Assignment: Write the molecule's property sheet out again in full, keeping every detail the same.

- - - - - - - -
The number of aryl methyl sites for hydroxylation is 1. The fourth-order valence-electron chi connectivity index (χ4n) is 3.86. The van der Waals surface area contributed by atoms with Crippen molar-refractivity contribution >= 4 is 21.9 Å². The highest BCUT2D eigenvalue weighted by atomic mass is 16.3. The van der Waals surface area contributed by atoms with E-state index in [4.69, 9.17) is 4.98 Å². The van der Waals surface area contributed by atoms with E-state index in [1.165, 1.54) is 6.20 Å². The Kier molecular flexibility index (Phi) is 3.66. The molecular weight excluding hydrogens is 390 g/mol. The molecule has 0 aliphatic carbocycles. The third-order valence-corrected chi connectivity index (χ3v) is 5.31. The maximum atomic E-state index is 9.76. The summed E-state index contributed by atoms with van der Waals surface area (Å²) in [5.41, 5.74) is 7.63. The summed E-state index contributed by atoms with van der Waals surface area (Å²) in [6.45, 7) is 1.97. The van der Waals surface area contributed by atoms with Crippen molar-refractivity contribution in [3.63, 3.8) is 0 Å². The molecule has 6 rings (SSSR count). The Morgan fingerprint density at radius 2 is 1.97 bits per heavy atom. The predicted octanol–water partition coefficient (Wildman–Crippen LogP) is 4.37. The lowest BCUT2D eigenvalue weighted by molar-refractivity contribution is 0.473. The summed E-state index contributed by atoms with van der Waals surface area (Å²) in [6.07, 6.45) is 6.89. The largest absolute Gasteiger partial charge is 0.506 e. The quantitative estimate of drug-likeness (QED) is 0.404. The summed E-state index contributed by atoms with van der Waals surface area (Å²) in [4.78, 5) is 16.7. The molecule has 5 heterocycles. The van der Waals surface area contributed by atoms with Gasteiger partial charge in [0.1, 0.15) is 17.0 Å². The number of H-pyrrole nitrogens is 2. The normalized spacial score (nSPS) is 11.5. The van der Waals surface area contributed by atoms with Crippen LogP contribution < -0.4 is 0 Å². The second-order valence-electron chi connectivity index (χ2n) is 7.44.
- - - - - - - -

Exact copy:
The number of aryl methyl sites for hydroxylation is 1. The fourth-order valence-electron chi connectivity index (χ4n) is 3.86. The van der Waals surface area contributed by atoms with Crippen molar-refractivity contribution >= 4 is 21.9 Å². The highest BCUT2D eigenvalue weighted by atomic mass is 16.3. The van der Waals surface area contributed by atoms with E-state index in [4.69, 9.17) is 4.98 Å². The van der Waals surface area contributed by atoms with E-state index in [1.165, 1.54) is 6.20 Å². The Kier molecular flexibility index (Phi) is 3.66. The molecular weight excluding hydrogens is 390 g/mol. The molecule has 0 aliphatic carbocycles. The third-order valence-corrected chi connectivity index (χ3v) is 5.31. The maximum atomic E-state index is 9.76. The summed E-state index contributed by atoms with van der Waals surface area (Å²) in [5.41, 5.74) is 7.63. The summed E-state index contributed by atoms with van der Waals surface area (Å²) in [6.45, 7) is 1.97. The van der Waals surface area contributed by atoms with Crippen molar-refractivity contribution in [3.63, 3.8) is 0 Å². The molecule has 6 rings (SSSR count). The Morgan fingerprint density at radius 2 is 1.97 bits per heavy atom. The predicted octanol–water partition coefficient (Wildman–Crippen LogP) is 4.37. The lowest BCUT2D eigenvalue weighted by molar-refractivity contribution is 0.473. The summed E-state index contributed by atoms with van der Waals surface area (Å²) in [6.07, 6.45) is 6.89. The largest absolute Gasteiger partial charge is 0.506 e. The quantitative estimate of drug-likeness (QED) is 0.404. The summed E-state index contributed by atoms with van der Waals surface area (Å²) in [4.78, 5) is 16.7. The molecule has 5 heterocycles. The van der Waals surface area contributed by atoms with Gasteiger partial charge in [0.1, 0.15) is 17.0 Å². The number of H-pyrrole nitrogens is 2. The normalized spacial score (nSPS) is 11.5. The van der Waals surface area contributed by atoms with Crippen LogP contribution < -0.4 is 0 Å². The second-order valence-electron chi connectivity index (χ2n) is 7.44.